In 2009, the Dubuque City Council adopted the Historic Millwork District Master Plan, which guides development activity. The goals of the original master plan were to: Preserve the millwork history of Dubuque, create an urban, mixed-use neighborhood, become a model for redevelopment by incorporating sustainable practices and attract and retain a quality workforce for Dubuque’s growing economy.
Jill Connors, economic development director for the City of Dubuque, was on the steering committee for development of the master plan and maintains her involvement to ensure the district continues to move forward.
“A group of public and private stakeholders are currently in the search process for a consultant to update the original plan. The results of that update will help drive the future development in the district to build upon current successes and provide direction for the years to come,” Connors said.
As one of the largest renovation projects ever undertaken in Dubuque, the goal of Millwork District Revitalization program was to return the buildings historically associated with the lumber/millwork business in Dubuque to useful condition. Financial support for the project came from the City of Dubuque and state and federal governments. An investment of $7.7 million came from the city to update the infrastructure.
During a two-year project that began in 2012, the sanitary sewer, water main, storm sewer, residential water system, fiber optics and other telecommunications were updated. Bike racks, new streets and sidewalks, lighting, bus shelters and signage were added.
On Jackson Street, the original rail tracks and brick pavement remain from the early days of the district. The city also supported construction of the $415.7 million Intermodal Transportation Center and a 292-space parking garage.
The goal of the reconstruction and repair of the streets was to return the roads to “complete streets.” In 2012, the $7.7 million project was named “Project of the Year in Transportation” in the greater than $5 million but less than $25 million category by the American Public Works Association.
In 2013 city employees began shifting Ninth, 10th and 11th streets from one-way into two-way. In 2014, Elm Street was reconstructed and White Street was resurfaced.
“The genesis of the Historic Millwork District’s success was a belief by a small number of building owners and the arts community that it could be a great place someday,” Connors said. “Those visionaries began to share their excitement with other stakeholders in the public and private sector, who worked for years behind the scenes before any visible progress was seen.
“Developers began to design their buildings. A statewide coalition helped our state legislators understand the importance of improving the historic tax credit program. The city sought grants to pay for infrastructure improvements. Thanks to their vision, and their hard work to bring that vision to life, we now have a thriving district that offers a sense of place that few other areas of town can.”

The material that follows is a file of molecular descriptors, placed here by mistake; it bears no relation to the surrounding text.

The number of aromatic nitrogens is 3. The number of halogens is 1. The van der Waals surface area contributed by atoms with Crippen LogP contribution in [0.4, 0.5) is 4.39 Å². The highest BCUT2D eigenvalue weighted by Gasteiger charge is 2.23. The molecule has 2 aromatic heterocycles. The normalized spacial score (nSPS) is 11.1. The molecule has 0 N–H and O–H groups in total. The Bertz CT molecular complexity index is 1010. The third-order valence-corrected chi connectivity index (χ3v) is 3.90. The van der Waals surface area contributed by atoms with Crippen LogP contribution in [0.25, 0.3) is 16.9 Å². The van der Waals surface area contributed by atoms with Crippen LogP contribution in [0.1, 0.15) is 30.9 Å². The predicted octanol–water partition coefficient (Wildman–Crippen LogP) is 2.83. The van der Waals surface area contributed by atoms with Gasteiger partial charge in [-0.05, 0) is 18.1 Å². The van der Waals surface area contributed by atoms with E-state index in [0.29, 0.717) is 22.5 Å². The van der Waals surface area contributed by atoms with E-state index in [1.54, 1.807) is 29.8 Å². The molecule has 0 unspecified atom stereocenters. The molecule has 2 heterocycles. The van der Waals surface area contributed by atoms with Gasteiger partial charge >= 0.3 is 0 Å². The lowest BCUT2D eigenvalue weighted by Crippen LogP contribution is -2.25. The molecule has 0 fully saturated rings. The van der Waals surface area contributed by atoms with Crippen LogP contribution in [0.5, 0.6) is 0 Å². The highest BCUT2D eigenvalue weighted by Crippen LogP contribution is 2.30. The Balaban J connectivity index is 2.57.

Condos, shops, restaurants and offices
Jodi Stricker was the first entrepreneur to open a store in the Millwork District with Zazou’s Bridal Boutique and Tuxedos in 2013.
“My heart pulled me here. My grandfather worked at the Pack and I wanted to help restore the Millwork District,” Stricker said.
Charles Boxleiter, aka Grandpa Box and Stricker’s maternal grandfather, worked at the Dubuque Packing Co. (the Pack) from 1947 to 1979. More on that in a bit.
Located in the Schmid Innovation Center, Zazou’s offers gowns for brides, mothers-of-the-bride, bridesmaids, prom, first Communion and social occasions. She also sells tuxedos, suits, accessories, jewelry, hair pieces, veils and more.
“I decided to open a bridal shop as I had been in over 20 weddings (it’s up to 30 now) and wanted to create an experience focused on a family-centric environment to bring the fun back for people planning their wedding. We are a true family company,” Stricker said.
Stricker says that Zazou’s is has a strong foundation based on a passion for the bridal industry.
“We’ve grown into a thriving, progressive business which has a fresh, trendy vibe that makes men and women feel welcome and invited. Our bridal consultants are well-versed in helping each bride feel comfortable and make the journey towards finding their dream dress in Dubuque as smooth as possible.”
From Pack to Dupaco to Voices
When Dupaco Community Credit Union decided to consolidate back-office employees such as human resources, accounting, marketing, IT, training and software development, into one operations center, it became clear that the Millwork District would be the best location.
The Pack, where Stricker’s grandfather worked was the start of what is now Dupaco. In 1948, the credit union was founded by employees of the Dubuque Packing Co.